I will say that this situation in France should not be taken as a curfew, the military on the streets and the like. ''The state of emergency'' is a certain figure of speech, which means that the government will urgently carry out various activities and consultations with local authorities, with the mayors of cities, with trade unions, non-governmental organizations and other social movements to develop a social contract to, as the French say, come to an agreement on the fundamental moments of French society. These consultations will concern both social policy and economic, but mainly financial and tax policy. Because many French are now inclined to believe that there is no social justice around, that Macron is the president of the rich and he cares only about them, while other layers should live by the principle of ''survive as you can''.

Therefore, the state of emergency should be understood as the need to take urgent measures to bring the country out of the crisis. Although Macron in his address said that the government would dramatically suppress the anti-republican antics of the rioters and arrest those who provoke looting and so on. Here the government is determined. And it would be strange if the state did not say that its first concern was order.

Why do you think the protest was not peaceful? Is it typical?

Yes, there is a bad tradition in France, when adequate people, and among the current protesters there are a lot of pensioners, are mixed with left and right radicals in the same yellow vests and begin to smash everything that gets in their way — ATMs, shops.

How does the non-protesting population of France treat the ''provincials''? With understanding?

Not only with understanding, but also with sympathy — 75 per cent of the French support the requirements of the yellow vests, understand their anxiety and resentment. But I don't think these people support extremists robbing stores.

''This is network protests, but social networks has no leaders, which could be relied on in negotiations''

You said that the lower classes of the middle class are taking part in the current protests. There is an opinion that it is the protest of the middle class (as it was in Ukraine, Armenia, Yugoslavia, Georgia) that invariably leads to a change of power and course. Is it possible in France, the country with more than a century-long democracy?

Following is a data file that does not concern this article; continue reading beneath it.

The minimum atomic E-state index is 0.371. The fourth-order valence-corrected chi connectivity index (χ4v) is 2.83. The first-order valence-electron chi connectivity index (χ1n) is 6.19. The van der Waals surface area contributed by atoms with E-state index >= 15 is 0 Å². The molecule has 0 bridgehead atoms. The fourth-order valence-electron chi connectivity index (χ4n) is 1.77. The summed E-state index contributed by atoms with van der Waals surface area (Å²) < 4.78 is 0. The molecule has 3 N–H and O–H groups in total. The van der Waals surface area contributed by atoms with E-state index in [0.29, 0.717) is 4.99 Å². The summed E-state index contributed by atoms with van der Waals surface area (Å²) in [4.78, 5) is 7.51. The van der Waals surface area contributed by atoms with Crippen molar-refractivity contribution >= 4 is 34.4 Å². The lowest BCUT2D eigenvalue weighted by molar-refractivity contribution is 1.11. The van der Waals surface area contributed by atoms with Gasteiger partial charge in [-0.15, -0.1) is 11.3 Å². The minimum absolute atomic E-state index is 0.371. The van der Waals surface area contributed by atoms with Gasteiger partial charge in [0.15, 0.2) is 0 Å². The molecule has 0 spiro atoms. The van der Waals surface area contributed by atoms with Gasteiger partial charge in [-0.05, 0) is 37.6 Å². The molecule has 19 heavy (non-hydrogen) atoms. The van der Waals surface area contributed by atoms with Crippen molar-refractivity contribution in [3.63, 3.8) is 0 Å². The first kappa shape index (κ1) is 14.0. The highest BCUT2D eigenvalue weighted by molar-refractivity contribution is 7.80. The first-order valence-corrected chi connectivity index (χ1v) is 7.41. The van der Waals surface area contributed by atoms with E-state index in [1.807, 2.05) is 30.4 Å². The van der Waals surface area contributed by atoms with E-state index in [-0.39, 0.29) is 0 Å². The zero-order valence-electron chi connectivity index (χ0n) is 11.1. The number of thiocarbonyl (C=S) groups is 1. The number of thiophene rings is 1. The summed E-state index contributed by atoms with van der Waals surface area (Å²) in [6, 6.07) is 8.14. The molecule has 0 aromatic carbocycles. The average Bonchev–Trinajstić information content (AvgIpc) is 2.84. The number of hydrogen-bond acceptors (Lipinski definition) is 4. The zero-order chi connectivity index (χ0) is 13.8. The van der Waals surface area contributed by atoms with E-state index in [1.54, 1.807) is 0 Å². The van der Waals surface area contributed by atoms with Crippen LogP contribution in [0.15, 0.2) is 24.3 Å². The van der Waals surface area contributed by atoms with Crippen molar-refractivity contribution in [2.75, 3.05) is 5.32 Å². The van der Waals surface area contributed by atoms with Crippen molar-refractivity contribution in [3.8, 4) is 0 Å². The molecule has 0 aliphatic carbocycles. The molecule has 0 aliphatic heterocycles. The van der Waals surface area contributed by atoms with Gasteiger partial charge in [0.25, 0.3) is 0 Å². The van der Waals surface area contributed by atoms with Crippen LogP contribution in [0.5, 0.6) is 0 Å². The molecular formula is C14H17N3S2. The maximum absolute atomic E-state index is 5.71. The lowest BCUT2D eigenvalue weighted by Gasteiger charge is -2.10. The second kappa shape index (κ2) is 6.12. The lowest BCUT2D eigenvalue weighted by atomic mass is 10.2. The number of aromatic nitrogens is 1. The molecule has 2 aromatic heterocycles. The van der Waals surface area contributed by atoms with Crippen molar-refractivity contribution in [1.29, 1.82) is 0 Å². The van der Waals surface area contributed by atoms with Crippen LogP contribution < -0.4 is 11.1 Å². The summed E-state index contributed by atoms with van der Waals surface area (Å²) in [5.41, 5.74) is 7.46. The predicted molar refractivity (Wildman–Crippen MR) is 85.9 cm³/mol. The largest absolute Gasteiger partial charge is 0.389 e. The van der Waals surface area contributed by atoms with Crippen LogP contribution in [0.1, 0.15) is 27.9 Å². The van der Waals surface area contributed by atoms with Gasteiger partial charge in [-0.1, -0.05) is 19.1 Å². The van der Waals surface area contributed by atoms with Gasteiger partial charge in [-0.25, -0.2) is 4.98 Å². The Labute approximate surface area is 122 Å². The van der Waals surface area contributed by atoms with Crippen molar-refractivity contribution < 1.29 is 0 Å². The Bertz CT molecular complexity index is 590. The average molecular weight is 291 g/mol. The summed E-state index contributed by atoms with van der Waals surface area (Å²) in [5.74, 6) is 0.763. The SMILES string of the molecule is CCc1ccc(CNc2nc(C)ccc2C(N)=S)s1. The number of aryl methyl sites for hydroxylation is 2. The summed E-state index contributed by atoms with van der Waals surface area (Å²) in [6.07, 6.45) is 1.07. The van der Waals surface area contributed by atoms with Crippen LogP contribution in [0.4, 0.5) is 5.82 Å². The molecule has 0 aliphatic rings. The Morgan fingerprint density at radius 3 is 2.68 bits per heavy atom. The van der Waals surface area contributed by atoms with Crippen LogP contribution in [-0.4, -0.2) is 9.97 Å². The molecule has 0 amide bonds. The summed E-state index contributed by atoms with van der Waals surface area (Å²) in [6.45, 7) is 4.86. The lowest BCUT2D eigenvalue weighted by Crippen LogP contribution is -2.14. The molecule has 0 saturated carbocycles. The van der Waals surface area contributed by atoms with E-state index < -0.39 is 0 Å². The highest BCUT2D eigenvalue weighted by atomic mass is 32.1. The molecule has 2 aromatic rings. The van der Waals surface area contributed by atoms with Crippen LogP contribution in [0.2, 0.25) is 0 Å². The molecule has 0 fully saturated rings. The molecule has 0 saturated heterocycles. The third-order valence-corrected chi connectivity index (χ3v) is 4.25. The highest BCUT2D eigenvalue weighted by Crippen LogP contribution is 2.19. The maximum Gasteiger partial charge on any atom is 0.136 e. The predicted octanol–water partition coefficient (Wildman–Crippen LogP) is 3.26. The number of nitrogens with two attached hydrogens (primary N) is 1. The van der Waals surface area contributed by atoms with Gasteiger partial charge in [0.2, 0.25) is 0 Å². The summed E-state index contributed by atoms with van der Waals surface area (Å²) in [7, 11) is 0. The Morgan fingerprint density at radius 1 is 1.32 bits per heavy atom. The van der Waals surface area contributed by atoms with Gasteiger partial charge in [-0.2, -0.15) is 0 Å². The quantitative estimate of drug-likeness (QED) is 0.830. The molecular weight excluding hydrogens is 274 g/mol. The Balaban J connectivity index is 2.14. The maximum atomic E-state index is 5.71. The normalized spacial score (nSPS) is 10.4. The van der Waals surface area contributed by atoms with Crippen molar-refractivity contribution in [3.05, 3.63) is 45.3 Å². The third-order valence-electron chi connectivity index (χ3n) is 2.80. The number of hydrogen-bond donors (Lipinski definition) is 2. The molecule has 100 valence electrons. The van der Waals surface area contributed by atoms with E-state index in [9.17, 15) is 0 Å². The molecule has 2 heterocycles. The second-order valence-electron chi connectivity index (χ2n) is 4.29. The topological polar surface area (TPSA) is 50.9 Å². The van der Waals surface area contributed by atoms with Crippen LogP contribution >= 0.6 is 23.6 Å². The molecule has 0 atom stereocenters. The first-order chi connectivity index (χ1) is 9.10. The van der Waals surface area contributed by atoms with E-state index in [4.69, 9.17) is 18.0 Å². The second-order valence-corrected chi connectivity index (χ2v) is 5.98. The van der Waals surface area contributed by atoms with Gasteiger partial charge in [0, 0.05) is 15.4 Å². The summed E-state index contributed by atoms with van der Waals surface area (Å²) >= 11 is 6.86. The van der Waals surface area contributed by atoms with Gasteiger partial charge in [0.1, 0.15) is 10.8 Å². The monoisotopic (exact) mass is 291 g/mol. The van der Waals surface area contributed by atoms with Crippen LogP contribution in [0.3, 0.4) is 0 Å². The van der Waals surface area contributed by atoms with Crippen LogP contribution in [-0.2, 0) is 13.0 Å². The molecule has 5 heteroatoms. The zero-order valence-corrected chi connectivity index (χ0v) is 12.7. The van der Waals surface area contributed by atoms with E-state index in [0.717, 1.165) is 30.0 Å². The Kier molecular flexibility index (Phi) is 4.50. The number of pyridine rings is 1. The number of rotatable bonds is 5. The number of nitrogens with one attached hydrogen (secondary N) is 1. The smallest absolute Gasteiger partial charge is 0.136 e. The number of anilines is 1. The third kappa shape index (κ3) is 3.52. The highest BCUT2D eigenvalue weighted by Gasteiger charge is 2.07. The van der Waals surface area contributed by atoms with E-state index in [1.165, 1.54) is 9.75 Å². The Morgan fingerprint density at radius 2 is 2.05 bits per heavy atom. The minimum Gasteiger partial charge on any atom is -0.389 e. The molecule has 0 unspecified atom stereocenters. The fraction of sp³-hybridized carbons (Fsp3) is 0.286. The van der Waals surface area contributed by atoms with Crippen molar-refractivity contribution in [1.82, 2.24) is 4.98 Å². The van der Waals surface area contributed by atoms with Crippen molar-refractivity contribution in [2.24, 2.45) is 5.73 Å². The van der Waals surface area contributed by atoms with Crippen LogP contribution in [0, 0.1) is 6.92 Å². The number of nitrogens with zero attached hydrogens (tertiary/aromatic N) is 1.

The French state, and especially the constitutional and political structure of France, which is already 60 years old, is quite strong. France is a presidential-parliamentary republic, where the president has very broad powers. If we assume that events develop in the worst case scenario, it always has the opportunity to pull out strong trumps. For example, the president will decide to dismiss the government and change the course. This, incidentally, had already happened before in France (the president was on Olympus and used the prime minister as a shield or scapegoat), and this option Macron has now. There is an even stronger measure that can reduce the intensity of passions — early elections to the lower house of the parliament, but it is possible only if there is a threat to public order and institutions of the republic. But Macron still has the reserves not to make the situation become catastrophic.

''Macron in his address noted that the government would sharply suppress the anti-republican antics of the rioters and detain those who provoke robberies and so on. Here the government is determined.'' Photo: delfi.ee

Does the French society need a lot of time to reach the very agreement that is necessary in the current situation of the social contract?

It is difficult to expect that this agreement will be reached in a week. The main thing is that all these protests could be translated into the format of negotiations, although it is very difficult — because the yellow vests do not have leaders and organizers as such. Because it is network protests, and in social networks there are no leaders on whom it would be possible to rely in negotiations (though there have appeared the groups which have contacted with the government). Therefore it will take several months to reach agreement if all stakeholders and sectors of society are involved. By the way, this form of discussion is a flaw of Macron, he neglected such forms of governance or, so to speak, forms of policy coordination, preferring the vertical of power. Which did not bring him dividends, but rather aggravated the situation and questioned the course of the planned reforms.

By Sergey Kochnev